Lowell H. Smith
Colonel, United States Army
H. Smith (1892óNovember 4, 1945) was a pioneer American airman, who perfomed
the first mid-air refueling (along with Lieuenant John P. Richter), setting
an endurance record of 37 hours on De Havilland DH-4B (August 23, 1923).
Smith, as the First Lieutenant, with mechanic Leslie P. Arnold, was also
abroad "Chicago" airplane, which among two others made the first aerial
circumnavigation in 1924. Smith held 16 records for military aircraft in
speed, endurance and distance.
Smith first became an aviator for the Mexican Army (1915), but in 1917 joined the Army Air Service. In 1919 he found himself able to participate in the Great Transcontinental Air Race. However on the evening of October 15 his aircraft was destroyed by fire when lanterns being used by mechanics ignited a wing. Smith received permission to continue the race if he could find a replacement aircraft. Prospects seemed dim until Major Carl Andrew Spaatz arrived on October 17. It took only a little pleading before Spaatz agreed to turn over his plane to Smith. Going on to conquer wind and weather, Smith became the first West Coast flier to complete the round trip when he arrived in San Francisco on October 21.
In 1936, Smith was appointed to the War Department Board for standardizing airplane design and procurement procedures. Under his guidance from February, 1942, to March, 1943, Davis-Monthan became the top training base for B-17 and B-24 crews during World War II.
from injuries suffered when he fell from a horse in the Catalina Foothills,
Arizona and was buried at Arlington National Cemetery. Lowell H. Smith
Elementary School at Tucson, Arizona was named after him.
He died on November 4, 1945 and was buried with full military honors in Section 3 of Arlington National Cemetery.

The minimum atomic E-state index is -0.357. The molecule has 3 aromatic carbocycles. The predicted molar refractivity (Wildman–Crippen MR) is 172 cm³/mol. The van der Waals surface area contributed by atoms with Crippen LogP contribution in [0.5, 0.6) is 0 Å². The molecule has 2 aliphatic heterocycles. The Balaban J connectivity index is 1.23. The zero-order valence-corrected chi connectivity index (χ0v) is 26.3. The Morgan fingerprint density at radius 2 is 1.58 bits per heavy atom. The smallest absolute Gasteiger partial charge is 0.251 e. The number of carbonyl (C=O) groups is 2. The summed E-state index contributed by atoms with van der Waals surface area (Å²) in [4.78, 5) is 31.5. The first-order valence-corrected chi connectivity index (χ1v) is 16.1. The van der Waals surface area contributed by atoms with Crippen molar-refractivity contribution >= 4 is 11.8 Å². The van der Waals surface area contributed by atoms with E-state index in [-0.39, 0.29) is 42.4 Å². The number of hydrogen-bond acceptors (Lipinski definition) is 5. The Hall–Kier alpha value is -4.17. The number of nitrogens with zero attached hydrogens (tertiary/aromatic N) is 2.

On April 6, 1924, four Douglas World Cruisers and eight crewmen set out from Seattle, Washington, to attempt the first-around-the-world airplane flight. One hundred seventy-five days later, on September 28, three of the planes and crews became the first to circumnavigate the earth by air. Other nations were competing against the United States to make the first world flight. The Americans success was largely a result of extensive planning. The best qualified pilots and mechanics were recruited. Twenty-eight nations along the flight path cooperated. Stations were established to supply the thousands of gallons of gasoline and oil necessary to make the trip. Named after four major American cities: Seattle, Chicago, Boston, and New Orleans, the airplanes could operate from land or water and were equipped with the latest navigational aids. Even so, fog, blizzards, thunderstorms and sand storms took a toll. The "Boston" was forced to land at sea, subsequently sank and had to be replaced by a backup plane. Later, while flying in dense fog, the "Seattle" crashed on an Alaskan mountainside and was not replaced. No serious injuries resulted from either accident so the six crewmen continued on and made history in the "Boston II," "Chicago," and "New Orleans." Today world air travel
is accomplished in a fraction of the time of those 1924 flights but the men and airplanes participating are credited with one of aviation's greatest achievements.
1ST. LT. LOWELL H. SMITH, PILOT
1ST. LT. LESLIE P. ARNOLD, MECHANIC
The First Transworld Flight,
In 1936, Smith, a captain, was appointed to
the War Department board for standardizing airplane design and procurement
procedures. Under his guidance from February, 1942, to March, 1943, Davis-Monthan
became the top training
Photo Courtesy of Holly, March 2, 2008